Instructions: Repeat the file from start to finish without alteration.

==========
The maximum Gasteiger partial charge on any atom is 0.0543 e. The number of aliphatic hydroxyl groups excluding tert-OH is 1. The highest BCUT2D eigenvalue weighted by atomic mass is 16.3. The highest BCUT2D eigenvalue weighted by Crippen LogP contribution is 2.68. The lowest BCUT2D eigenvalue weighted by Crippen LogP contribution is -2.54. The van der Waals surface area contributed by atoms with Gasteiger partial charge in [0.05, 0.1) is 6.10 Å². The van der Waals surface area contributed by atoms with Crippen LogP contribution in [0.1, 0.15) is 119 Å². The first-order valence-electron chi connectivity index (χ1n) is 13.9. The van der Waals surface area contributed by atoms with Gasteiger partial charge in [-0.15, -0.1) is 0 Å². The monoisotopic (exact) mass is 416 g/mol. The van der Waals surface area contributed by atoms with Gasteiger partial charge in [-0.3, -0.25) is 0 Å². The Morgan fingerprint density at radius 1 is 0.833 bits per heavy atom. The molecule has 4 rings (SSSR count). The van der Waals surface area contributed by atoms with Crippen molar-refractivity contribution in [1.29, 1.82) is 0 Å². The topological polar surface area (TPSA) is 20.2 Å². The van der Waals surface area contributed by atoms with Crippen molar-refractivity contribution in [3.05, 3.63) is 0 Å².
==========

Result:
The maximum Gasteiger partial charge on any atom is 0.0543 e. The number of aliphatic hydroxyl groups excluding tert-OH is 1. The highest BCUT2D eigenvalue weighted by atomic mass is 16.3. The highest BCUT2D eigenvalue weighted by Crippen LogP contribution is 2.68. The lowest BCUT2D eigenvalue weighted by Crippen LogP contribution is -2.54. The van der Waals surface area contributed by atoms with Gasteiger partial charge in [0.05, 0.1) is 6.10 Å². The van der Waals surface area contributed by atoms with Crippen LogP contribution in [0.1, 0.15) is 119 Å². The first-order valence-electron chi connectivity index (χ1n) is 13.9. The van der Waals surface area contributed by atoms with Gasteiger partial charge in [-0.15, -0.1) is 0 Å². The monoisotopic (exact) mass is 416 g/mol. The van der Waals surface area contributed by atoms with Gasteiger partial charge in [-0.3, -0.25) is 0 Å². The Morgan fingerprint density at radius 1 is 0.833 bits per heavy atom. The molecule has 4 rings (SSSR count). The van der Waals surface area contributed by atoms with Crippen molar-refractivity contribution in [1.29, 1.82) is 0 Å². The topological polar surface area (TPSA) is 20.2 Å². The van der Waals surface area contributed by atoms with Crippen molar-refractivity contribution in [3.05, 3.63) is 0 Å².